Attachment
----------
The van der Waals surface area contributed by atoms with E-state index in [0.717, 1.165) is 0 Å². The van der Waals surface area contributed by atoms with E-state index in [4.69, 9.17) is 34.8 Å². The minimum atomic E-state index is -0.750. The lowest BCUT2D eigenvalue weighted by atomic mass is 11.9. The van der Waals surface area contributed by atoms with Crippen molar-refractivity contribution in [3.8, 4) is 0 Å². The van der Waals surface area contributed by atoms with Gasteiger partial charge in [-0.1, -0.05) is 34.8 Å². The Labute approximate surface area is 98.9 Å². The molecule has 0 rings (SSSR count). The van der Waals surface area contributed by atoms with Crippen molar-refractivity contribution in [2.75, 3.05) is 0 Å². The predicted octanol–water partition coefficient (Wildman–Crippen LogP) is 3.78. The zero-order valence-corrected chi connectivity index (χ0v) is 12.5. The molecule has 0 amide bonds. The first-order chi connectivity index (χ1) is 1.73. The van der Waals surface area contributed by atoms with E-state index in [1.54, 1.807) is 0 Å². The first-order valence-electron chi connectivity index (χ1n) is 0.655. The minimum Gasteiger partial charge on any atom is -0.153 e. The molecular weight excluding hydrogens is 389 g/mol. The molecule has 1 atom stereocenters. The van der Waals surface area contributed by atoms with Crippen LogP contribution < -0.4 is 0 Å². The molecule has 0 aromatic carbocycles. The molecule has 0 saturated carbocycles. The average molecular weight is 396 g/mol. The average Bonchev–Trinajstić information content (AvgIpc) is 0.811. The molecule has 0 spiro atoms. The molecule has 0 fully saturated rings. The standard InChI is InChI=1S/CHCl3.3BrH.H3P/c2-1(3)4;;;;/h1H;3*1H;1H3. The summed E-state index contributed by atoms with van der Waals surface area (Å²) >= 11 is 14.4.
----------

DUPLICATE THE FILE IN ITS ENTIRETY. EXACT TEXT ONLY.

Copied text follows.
The van der Waals surface area contributed by atoms with E-state index in [0.717, 1.165) is 0 Å². The van der Waals surface area contributed by atoms with E-state index in [4.69, 9.17) is 34.8 Å². The minimum atomic E-state index is -0.750. The lowest BCUT2D eigenvalue weighted by atomic mass is 11.9. The van der Waals surface area contributed by atoms with Crippen molar-refractivity contribution in [3.8, 4) is 0 Å². The van der Waals surface area contributed by atoms with Gasteiger partial charge in [-0.1, -0.05) is 34.8 Å². The Labute approximate surface area is 98.9 Å². The molecule has 0 rings (SSSR count). The van der Waals surface area contributed by atoms with Crippen molar-refractivity contribution in [2.75, 3.05) is 0 Å². The predicted octanol–water partition coefficient (Wildman–Crippen LogP) is 3.78. The zero-order valence-corrected chi connectivity index (χ0v) is 12.5. The molecule has 0 amide bonds. The first-order chi connectivity index (χ1) is 1.73. The van der Waals surface area contributed by atoms with E-state index in [1.54, 1.807) is 0 Å². The first-order valence-electron chi connectivity index (χ1n) is 0.655. The minimum Gasteiger partial charge on any atom is -0.153 e. The molecular weight excluding hydrogens is 389 g/mol. The molecule has 1 atom stereocenters. The van der Waals surface area contributed by atoms with Crippen LogP contribution < -0.4 is 0 Å². The molecule has 0 aromatic carbocycles. The molecule has 0 saturated carbocycles. The average molecular weight is 396 g/mol. The average Bonchev–Trinajstić information content (AvgIpc) is 0.811. The molecule has 0 spiro atoms. The molecule has 0 fully saturated rings. The standard InChI is InChI=1S/CHCl3.3BrH.H3P/c2-1(3)4;;;;/h1H;3*1H;1H3. The summed E-state index contributed by atoms with van der Waals surface area (Å²) >= 11 is 14.4.